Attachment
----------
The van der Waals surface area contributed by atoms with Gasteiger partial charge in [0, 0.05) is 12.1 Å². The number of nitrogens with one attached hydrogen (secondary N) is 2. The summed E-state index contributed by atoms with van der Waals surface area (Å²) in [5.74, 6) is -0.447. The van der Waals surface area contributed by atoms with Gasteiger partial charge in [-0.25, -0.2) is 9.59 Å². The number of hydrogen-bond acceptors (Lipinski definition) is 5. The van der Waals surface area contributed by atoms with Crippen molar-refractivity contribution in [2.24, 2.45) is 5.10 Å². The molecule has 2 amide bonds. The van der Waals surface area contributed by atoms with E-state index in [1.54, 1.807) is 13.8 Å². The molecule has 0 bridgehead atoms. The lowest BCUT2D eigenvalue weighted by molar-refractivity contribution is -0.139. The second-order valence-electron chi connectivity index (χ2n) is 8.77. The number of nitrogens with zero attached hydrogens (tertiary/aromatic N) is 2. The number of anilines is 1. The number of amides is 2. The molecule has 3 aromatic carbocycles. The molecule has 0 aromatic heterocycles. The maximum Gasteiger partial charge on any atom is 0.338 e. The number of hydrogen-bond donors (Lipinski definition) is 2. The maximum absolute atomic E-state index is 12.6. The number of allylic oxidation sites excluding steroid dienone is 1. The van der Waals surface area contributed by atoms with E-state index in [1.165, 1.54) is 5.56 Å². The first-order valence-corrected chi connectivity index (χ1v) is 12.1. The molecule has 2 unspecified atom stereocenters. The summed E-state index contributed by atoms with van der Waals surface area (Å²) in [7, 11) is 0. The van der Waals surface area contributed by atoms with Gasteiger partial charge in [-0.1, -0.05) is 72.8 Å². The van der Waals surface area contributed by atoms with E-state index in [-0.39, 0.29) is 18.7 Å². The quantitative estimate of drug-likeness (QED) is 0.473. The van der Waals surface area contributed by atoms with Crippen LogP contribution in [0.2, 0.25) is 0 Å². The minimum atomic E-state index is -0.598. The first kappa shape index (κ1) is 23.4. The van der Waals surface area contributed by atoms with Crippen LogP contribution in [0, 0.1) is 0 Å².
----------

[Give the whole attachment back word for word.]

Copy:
The van der Waals surface area contributed by atoms with Gasteiger partial charge in [0, 0.05) is 12.1 Å². The number of nitrogens with one attached hydrogen (secondary N) is 2. The summed E-state index contributed by atoms with van der Waals surface area (Å²) in [5.74, 6) is -0.447. The van der Waals surface area contributed by atoms with Gasteiger partial charge in [-0.25, -0.2) is 9.59 Å². The number of hydrogen-bond acceptors (Lipinski definition) is 5. The van der Waals surface area contributed by atoms with Crippen molar-refractivity contribution in [2.24, 2.45) is 5.10 Å². The molecule has 2 amide bonds. The van der Waals surface area contributed by atoms with E-state index in [1.54, 1.807) is 13.8 Å². The molecule has 0 bridgehead atoms. The lowest BCUT2D eigenvalue weighted by molar-refractivity contribution is -0.139. The second-order valence-electron chi connectivity index (χ2n) is 8.77. The number of nitrogens with zero attached hydrogens (tertiary/aromatic N) is 2. The number of anilines is 1. The number of amides is 2. The molecule has 3 aromatic carbocycles. The molecule has 0 aromatic heterocycles. The maximum Gasteiger partial charge on any atom is 0.338 e. The number of hydrogen-bond donors (Lipinski definition) is 2. The maximum absolute atomic E-state index is 12.6. The number of allylic oxidation sites excluding steroid dienone is 1. The van der Waals surface area contributed by atoms with E-state index in [1.165, 1.54) is 5.56 Å². The first-order valence-corrected chi connectivity index (χ1v) is 12.1. The molecule has 2 unspecified atom stereocenters. The summed E-state index contributed by atoms with van der Waals surface area (Å²) in [7, 11) is 0. The van der Waals surface area contributed by atoms with Gasteiger partial charge in [-0.1, -0.05) is 72.8 Å². The van der Waals surface area contributed by atoms with E-state index in [-0.39, 0.29) is 18.7 Å². The quantitative estimate of drug-likeness (QED) is 0.473. The van der Waals surface area contributed by atoms with Crippen LogP contribution in [0.2, 0.25) is 0 Å². The minimum atomic E-state index is -0.598. The first kappa shape index (κ1) is 23.4. The van der Waals surface area contributed by atoms with Crippen LogP contribution in [0, 0.1) is 0 Å².